On Wednesday, December 1, the United States Senate unanimously passed the International Protecting Girls by Preventing Child Marriage Act. The bill requires the U.S. government to develop an integrated, strategic approach to combating child marriage with the goal of eliminating this practice worldwide. The bill identifies early marriage as a human rights violation, and calls on the White House to create an action plan to combat early marriage, report on the practice as a human rights violation in the State Department Human Rights Report, and integrate prevention programs into existing U.S. development efforts.

It is estimated that more than 25,000 girls under the age of 18 are married daily. At this rate, approximately 10 million girls each year, a striking 100 million within the next decade, will become child brides. To date, more than 60 million girls under the age of seventeen have been married worldwide. Globally, one in three girls is married before she is 18 and one in seven girls is married before she is 15. In some countries, as many as half of the girls are married before they turn 18.

When girls marry at a young age, they often leave their homes, stop attending school, and lose contact with family and friends. For most, marriage marks the beginning of their sexual life. Child brides face a higher risk of contracting HIV because they often marry an older man with more sexual experience. Girls ages 15–19 are two to six times more likely to contract HIV than boys of the same age in sub-Saharan Africa.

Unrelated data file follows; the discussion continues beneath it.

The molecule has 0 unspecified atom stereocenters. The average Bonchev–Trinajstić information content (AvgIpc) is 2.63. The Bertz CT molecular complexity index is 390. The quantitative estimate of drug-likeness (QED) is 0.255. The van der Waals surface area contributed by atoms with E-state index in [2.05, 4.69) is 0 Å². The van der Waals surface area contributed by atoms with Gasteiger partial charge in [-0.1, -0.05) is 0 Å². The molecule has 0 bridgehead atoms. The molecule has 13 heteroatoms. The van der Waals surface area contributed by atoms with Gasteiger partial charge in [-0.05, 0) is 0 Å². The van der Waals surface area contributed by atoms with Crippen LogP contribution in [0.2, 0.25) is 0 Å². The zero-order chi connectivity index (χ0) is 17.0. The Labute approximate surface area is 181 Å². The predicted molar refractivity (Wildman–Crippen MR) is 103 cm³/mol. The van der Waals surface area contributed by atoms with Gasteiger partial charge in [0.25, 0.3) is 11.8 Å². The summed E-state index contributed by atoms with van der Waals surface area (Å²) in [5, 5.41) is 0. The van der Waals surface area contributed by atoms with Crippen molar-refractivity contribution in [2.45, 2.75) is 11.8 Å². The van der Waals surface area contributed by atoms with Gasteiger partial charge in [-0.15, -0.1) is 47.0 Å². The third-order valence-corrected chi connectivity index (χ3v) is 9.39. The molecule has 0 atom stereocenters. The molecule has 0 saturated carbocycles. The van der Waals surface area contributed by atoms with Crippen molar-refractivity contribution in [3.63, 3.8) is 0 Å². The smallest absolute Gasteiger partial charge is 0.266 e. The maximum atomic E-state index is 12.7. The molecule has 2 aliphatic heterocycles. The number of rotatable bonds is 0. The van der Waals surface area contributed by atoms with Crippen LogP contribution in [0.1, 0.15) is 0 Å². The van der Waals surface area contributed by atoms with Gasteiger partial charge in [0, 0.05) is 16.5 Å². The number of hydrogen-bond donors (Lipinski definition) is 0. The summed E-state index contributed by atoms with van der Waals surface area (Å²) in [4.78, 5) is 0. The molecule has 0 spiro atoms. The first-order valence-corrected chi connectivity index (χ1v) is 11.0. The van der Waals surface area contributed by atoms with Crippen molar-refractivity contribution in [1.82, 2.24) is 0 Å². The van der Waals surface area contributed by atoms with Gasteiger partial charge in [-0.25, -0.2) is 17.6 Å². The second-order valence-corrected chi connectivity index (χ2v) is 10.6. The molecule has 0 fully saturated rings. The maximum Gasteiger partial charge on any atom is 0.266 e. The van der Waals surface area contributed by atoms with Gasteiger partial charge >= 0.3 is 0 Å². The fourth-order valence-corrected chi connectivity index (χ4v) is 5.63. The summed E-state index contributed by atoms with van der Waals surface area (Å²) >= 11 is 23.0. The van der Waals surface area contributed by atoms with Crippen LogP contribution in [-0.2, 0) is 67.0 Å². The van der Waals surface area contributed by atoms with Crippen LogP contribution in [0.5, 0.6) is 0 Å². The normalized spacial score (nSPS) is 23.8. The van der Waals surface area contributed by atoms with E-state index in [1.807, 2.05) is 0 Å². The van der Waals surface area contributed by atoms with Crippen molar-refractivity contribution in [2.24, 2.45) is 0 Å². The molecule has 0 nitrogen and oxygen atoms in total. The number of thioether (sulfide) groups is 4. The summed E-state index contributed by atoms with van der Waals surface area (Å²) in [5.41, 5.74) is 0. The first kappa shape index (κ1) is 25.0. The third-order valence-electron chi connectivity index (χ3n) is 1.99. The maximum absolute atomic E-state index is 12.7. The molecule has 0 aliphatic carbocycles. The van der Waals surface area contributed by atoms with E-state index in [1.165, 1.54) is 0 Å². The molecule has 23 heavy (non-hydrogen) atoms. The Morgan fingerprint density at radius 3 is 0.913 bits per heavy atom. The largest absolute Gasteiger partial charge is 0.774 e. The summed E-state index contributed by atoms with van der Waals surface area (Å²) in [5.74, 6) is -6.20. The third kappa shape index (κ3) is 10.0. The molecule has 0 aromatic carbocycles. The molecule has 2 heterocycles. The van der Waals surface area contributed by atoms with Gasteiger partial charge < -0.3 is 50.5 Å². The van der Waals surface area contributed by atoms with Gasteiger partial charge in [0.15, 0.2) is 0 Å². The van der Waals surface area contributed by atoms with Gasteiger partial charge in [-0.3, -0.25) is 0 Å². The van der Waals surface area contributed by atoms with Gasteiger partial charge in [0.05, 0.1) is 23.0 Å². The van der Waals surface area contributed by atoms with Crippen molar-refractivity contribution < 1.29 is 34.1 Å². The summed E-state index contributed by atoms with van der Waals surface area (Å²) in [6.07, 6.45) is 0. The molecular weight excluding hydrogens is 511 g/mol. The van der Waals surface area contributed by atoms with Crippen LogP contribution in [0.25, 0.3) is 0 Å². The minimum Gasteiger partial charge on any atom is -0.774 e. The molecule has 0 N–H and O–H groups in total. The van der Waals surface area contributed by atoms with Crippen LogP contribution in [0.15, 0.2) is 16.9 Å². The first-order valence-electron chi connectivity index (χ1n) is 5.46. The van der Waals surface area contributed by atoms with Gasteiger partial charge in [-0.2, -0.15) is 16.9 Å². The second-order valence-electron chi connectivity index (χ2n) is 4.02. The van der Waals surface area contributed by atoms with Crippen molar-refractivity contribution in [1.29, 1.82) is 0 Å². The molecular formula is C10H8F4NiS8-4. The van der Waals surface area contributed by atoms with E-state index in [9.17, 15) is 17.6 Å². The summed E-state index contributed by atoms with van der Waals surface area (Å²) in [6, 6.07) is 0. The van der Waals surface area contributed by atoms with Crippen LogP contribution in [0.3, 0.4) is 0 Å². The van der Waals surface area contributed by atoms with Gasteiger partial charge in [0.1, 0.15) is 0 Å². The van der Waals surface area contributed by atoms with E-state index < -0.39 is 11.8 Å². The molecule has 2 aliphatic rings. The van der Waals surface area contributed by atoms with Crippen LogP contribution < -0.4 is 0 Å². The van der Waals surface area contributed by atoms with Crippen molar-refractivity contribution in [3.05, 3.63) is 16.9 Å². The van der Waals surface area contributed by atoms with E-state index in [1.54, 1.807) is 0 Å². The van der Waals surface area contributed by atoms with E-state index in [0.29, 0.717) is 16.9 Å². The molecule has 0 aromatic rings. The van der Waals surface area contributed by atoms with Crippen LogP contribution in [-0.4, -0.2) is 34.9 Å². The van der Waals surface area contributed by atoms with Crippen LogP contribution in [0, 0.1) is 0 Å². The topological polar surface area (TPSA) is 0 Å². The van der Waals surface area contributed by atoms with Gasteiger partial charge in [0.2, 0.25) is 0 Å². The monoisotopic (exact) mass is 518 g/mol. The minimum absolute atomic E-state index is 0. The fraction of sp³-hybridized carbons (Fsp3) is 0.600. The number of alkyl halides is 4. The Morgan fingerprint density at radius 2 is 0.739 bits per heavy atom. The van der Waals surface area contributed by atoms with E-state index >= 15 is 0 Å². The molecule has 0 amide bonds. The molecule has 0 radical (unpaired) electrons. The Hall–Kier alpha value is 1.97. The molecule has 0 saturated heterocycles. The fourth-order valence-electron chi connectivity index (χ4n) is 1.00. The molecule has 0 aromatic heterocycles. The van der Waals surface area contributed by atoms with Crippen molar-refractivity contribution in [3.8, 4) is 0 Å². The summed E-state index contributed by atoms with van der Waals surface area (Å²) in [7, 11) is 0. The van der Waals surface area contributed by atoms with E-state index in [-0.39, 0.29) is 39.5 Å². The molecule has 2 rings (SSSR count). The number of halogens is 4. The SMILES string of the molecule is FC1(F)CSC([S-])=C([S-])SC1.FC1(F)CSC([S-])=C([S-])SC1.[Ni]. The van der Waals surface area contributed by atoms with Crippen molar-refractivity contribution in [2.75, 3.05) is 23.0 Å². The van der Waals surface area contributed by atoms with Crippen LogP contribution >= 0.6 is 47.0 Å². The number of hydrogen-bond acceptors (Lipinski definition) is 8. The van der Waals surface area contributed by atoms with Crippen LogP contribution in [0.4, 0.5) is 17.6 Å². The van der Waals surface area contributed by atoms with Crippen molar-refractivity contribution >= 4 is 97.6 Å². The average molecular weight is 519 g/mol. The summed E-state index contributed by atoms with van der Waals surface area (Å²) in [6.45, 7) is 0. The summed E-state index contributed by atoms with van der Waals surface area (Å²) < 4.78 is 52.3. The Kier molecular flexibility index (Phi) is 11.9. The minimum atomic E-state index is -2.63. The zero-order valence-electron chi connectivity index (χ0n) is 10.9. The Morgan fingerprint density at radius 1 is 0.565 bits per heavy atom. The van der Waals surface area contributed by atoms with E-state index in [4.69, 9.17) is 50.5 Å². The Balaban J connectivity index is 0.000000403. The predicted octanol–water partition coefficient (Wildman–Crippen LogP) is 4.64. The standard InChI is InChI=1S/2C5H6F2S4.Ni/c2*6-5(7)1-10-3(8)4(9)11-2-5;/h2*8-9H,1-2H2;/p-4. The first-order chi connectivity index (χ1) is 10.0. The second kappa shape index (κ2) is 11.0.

Many girls give birth during their first year of marriage, when their bodies are not fully matured. As a result, pregnancy is the leading cause of death worldwide for women ages 15 to 19; girls younger than 15 are five times more likely to die in childbirth than women in their 20s. Adolescents enduring a difficult labor also are at risk of obstetric fistula, a condition in which a hole develops between either the rectum or bladder and the vagina. The consequences of obstetric fistula are devastating: the baby usually dies, and women suffer from constant leakage of urine or feces or both, which results in great stigma, isolation, and abuse.

Take a look at this slide essay about child brides.

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For more information on early marriage, please visit our program area page. Also, the IYWG will soon publish a four-page brief that discusses five promising approaches for delaying marriage. Keep an eye on our Web site!